In a bare, seventh-floor flat in Barton Hill, Bristol, Sandra, 27, has just finished painting her two-year-old son Jason’s bedroom. It is ten weeks since she walked into the social services office and handed Jason over for fostering because she “couldn’t cope any more”.
The painting is part of Sandra’s effort to convince the authorities it is safe for Jason to come home. “I got his Thomas the Tank Engine duvet cover and everything else in the bedroom from charity shops,” she says, embarrassed at her poor circumstances but proud of her work. “I’m seeing Jason every day now and I can get him home for good on 21 July if I have everything he needs.
“I’m on £45 a week benefit, and £600 in debt to the water authority, gas and electricity, so I’ve had to scrimp to get things, but I’m getting there. My worry now is a £20 safety gate to keep Jason out of the kitchen. I don’t know where I’ll get that kind of money.”
Barton Hill, Sandra says, is a “dumping ground” for those who have fallen on hard times and those who have never known anything else. Sandra is in the latter category. “I don’t have a mum and dad.” In a way, it’s true. Her parents certainly never behaved as parents should. They beat her so badly that she tried to take her own life in her early teens. She was living on her own, on benefits, by the age of 16.
Sandra was 19, and socially isolated, when she started living with Jason’s father. He wasn’t her happy ending. “He was into drugs, he was violent and he spent all our money,” says Sandra, who ended up flitting between temporary accommodation and women’s refuges. Jason’s father was eventually jailed after an attack on the little boy, but as one vicious man departed, Sandra let another one in. “My boyfriend was 45,” she says. “Old, I know. I think I’m still looking for a dad. I find it so hard to be on my own, but I’m trying to learn so I can avoid men who take advantage of me.”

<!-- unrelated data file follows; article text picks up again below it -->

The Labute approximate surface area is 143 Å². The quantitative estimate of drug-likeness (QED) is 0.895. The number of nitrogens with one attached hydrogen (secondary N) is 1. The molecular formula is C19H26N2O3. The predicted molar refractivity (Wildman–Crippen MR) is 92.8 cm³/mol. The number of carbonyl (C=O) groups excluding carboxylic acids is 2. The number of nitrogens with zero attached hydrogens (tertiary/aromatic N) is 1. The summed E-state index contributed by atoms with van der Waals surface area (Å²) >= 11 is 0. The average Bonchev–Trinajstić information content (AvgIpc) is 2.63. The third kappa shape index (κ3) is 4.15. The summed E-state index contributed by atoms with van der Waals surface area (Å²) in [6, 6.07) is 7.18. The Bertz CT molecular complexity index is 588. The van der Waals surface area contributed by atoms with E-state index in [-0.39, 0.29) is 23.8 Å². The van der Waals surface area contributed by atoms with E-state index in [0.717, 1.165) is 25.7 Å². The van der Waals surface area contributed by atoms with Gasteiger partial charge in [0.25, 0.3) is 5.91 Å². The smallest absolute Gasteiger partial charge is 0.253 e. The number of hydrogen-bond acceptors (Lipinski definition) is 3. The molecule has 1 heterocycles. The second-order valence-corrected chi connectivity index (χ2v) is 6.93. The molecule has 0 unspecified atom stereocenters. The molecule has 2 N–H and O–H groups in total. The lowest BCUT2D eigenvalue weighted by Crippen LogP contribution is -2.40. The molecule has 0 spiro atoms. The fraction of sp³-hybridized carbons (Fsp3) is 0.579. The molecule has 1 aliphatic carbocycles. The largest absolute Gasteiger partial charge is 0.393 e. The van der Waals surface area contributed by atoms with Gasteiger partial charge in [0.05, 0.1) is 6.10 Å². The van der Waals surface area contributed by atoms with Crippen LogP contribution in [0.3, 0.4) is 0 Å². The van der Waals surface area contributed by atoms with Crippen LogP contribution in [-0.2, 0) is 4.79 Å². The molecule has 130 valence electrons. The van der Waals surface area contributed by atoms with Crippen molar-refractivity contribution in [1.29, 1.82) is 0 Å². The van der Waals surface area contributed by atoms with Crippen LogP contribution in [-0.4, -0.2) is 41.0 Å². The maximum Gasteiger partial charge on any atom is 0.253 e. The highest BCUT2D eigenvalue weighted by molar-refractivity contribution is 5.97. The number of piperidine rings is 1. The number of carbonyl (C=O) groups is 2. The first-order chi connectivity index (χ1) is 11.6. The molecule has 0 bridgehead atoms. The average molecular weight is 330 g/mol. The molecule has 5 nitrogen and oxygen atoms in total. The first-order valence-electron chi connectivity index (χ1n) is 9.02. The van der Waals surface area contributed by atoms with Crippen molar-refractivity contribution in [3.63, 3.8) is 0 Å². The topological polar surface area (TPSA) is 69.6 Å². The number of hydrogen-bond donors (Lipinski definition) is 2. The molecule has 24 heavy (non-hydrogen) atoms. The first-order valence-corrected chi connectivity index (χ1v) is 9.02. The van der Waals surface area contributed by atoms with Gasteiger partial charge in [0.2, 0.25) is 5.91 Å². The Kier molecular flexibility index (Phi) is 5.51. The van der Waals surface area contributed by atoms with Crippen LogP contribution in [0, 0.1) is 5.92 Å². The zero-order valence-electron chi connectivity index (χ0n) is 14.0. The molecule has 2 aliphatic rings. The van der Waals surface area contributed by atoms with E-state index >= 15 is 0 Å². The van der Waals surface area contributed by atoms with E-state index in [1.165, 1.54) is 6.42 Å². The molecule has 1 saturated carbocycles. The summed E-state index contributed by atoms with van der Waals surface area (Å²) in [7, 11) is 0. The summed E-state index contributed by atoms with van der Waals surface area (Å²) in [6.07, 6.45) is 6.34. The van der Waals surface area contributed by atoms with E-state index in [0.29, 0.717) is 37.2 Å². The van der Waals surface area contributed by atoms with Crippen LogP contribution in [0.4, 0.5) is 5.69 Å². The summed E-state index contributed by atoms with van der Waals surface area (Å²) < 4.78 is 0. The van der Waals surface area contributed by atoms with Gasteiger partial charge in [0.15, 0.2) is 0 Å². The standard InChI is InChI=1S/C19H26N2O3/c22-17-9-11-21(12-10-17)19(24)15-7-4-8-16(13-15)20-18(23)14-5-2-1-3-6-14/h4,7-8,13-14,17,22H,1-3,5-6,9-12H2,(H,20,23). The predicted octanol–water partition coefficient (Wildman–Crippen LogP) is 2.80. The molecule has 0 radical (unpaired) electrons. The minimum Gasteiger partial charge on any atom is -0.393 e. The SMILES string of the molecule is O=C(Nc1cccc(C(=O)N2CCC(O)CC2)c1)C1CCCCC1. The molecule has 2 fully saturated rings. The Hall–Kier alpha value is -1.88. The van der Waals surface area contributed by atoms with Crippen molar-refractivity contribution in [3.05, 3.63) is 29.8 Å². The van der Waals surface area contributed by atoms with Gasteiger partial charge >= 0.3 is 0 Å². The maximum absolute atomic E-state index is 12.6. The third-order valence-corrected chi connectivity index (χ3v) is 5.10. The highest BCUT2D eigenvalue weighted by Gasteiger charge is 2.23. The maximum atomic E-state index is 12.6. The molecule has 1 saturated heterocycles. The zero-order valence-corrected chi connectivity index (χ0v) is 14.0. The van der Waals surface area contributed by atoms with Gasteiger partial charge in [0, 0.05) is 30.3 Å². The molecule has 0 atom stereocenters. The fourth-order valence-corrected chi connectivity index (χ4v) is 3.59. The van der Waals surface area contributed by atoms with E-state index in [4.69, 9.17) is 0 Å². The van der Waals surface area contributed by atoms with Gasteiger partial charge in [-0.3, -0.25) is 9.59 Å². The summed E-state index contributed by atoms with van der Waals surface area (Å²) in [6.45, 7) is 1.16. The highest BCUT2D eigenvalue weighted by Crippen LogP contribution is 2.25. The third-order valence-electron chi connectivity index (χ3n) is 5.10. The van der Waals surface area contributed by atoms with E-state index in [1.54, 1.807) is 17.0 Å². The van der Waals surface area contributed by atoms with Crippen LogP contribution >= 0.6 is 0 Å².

Lone mothers like Sandra are preyed upon in poverty-ridden places such as Barton Hill. The benefits system isn’t generous, but many payments are attached to children – when Jason is at home Sandra receives £120 more a week – so some regard single mums as a meal ticket. Sandra’s middle-aged boyfriend used her benefits to fund his drug habit.
On the day she handed Jason over, Sandra had no food in the house and no money for the wet bandages that have to be applied to the little boy’s eczema-covered skin three times a day. “I took Jason to the social workers for his own safety,” she says. “I just didn’t know how to handle him any more. He was so hyper that he smashed up the television and ruined the sofa.”
Sandra, now separated from her boyfriend, used to blame all Jason’s behaviour on the ADHD that doctors have diagnosed and are apparently treating, despite his age, with drugs. But now she believes environment has played a huge part. “I think I’ve not really given Jason enough attention,” she says. “His father beat me up right after he was born and I didn’t really bond with him.”
Sandra has been on an eight-week parenting course run by the Single Parent Action Network (Span). It seems to have opened her eyes. “My mum treated me the way her mum treated her,” she says. “I am trying to make myself a better person. I am trying not to be so angry. I did shout at Jason and when he slapped me, I used to slap him back. But now I’m reading to him and when we go places I’m taking time to explain to him what is going on. He’s actually very clever – ahead for his age. I don’t know where he gets that from.”
What does she want for Jason? “I want him to go to college,” she says. “I want him to have the life I never had. I was putting £10 away every week for him in the Chancellor’s baby bond, but money is so tight without him that I have had to stop. When he’s back, I’ll start it again.”
Through Span, Sandra has forged an unlikely friendship with Nicola, 34, a former university researcher, also raising her unplanned baby, Danny, on benefits. Nicola, who receives no support from Danny’s father, has experienced an income drop from £1,800 to £700 a month, but she argues that benefits are her only option for the next few years because childcare would devour most of what she could earn if she worked. She also knows that eventually her education will be her escape route from state support. That must be a comfort now she knows the reality of living on benefits.
“It’s very tight,” she says. “Everything Danny wears is second-hand and I walk miles so I can save the bus fare and afford the £4 to take my son swimming. There is no give in a benefits budget and yet benefits often aren’t paid on time. My housing benefit is four months in arrears. You can see how people end up being evicted.”